Monday, 7 July 2008

Reforming Europe's budget

One of the issues set to dominate the EU policy agenda during the 2009-2014 EP is how to reform Europe's budget. I was closely involved last time round with the 2007-2013 EU budget through our work both on the Parliament's Temporary Committee that was set up to enable MEPs to agree its opinion on what the future EU budget should consist of and the Regional Development Committee which was discussing the detail of the Commission's proposals on European Structural Funding. So, I could pretty much see at first hand at least from the Parliament's side what was going on and what we needed to do to ensure Scotland's funding interests were protected – insofar as that can be achieved when not being an independent member state.

The process for every budget negotiation is more or less the same. Last time round the Commission brought forward its original proposals in 2004 for a new financial framework for funding the EU's policy activities over the seven year period 2007-2013. The key issues largely revolved around (a) the size of the budget, (b) spending priorities and (c) the system of revenue, i.e. how much each Member State wants to contribute to the budget. So, our starting position is always the Commission's proposal which, back in 2004, was for a budget set at 1.26% of the EU's Gross National Income (GNI) – equivalent to an overall total of 1025bn euro. Sounds a lot I know, but bear in mind that the UK budget is about 40% of UK Gross National Income!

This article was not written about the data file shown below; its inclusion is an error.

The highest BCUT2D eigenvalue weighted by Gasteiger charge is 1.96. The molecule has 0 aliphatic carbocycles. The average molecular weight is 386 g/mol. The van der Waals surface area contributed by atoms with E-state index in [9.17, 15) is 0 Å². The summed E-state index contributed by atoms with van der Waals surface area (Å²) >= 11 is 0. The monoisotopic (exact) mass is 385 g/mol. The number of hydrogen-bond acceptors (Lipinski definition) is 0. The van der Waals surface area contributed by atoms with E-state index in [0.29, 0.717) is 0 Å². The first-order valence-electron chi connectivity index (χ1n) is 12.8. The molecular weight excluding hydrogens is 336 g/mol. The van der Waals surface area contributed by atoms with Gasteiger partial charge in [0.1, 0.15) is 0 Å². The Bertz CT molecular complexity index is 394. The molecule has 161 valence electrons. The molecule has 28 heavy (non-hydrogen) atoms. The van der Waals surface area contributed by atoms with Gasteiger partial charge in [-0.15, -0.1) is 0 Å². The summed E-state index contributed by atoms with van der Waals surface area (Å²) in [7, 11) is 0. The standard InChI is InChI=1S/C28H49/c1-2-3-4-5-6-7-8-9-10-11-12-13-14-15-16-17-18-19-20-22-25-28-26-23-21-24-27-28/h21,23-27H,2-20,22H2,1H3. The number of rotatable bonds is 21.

The UK government's position was clear. Not only was the British rebate non negotiable, the UK wanted the EU budget cut to a maximum of 1% of the EU's GNI (as did France, the Netherlands, Germany, Austria and Germany), with spending on cohesion policy in the UK – and the other ‘old’ member states – more or less cut to zero. This implied no more EU funding for Scotland, and in particular for the Highlands and Islands. That in turn would involve major cuts over a wide range of key programmes that had supported vital economic development programmes in the Highlands and Islands including research and development, social inclusion, rural development, and cross-border programmes. To put this in perspective, from 2000 - 2006 Scotland had received £1.1bn in European funding – money that had been absolutely crucial in improving the economy of the north of Scotland. As far as London was concerned this should not continue. Needless to say London's position was supported by the previous Scottish Labour/Lib Dem Executive in Edinburgh who sat back, said nothing and did nothing to fight Scotland's corner and protect Scottish interests at stake.

The London government had assured Scotland (and the regions in England and Wales) by vague promises that any loss of EU structural funds would be made good by money from the UK government. Trouble was we were never given any delivery mechanism whereby this would be done! So it was another case of “trust us – we’re the British government”. Aye, right! But there was a second problem, and one that had to do with the then Executive in Edinburgh. Even if they had received additional money from the UK government to compensate for the loss of EU funds, could we be sure they’d spend it in the Highlands and Islands? After all, the block grant is at the disposal of the Scottish Government, and there was widespread concern that the Labour/Liberal coalition would have been much keener to spend any extra money it got in areas where its political support was highest – i.e. not in the Highlands and Islands! The point is that when a country receives monies under the EU structural funds it is obliged to spend that money in the designated region. In other words, EU economic development support monies are ring-fenced.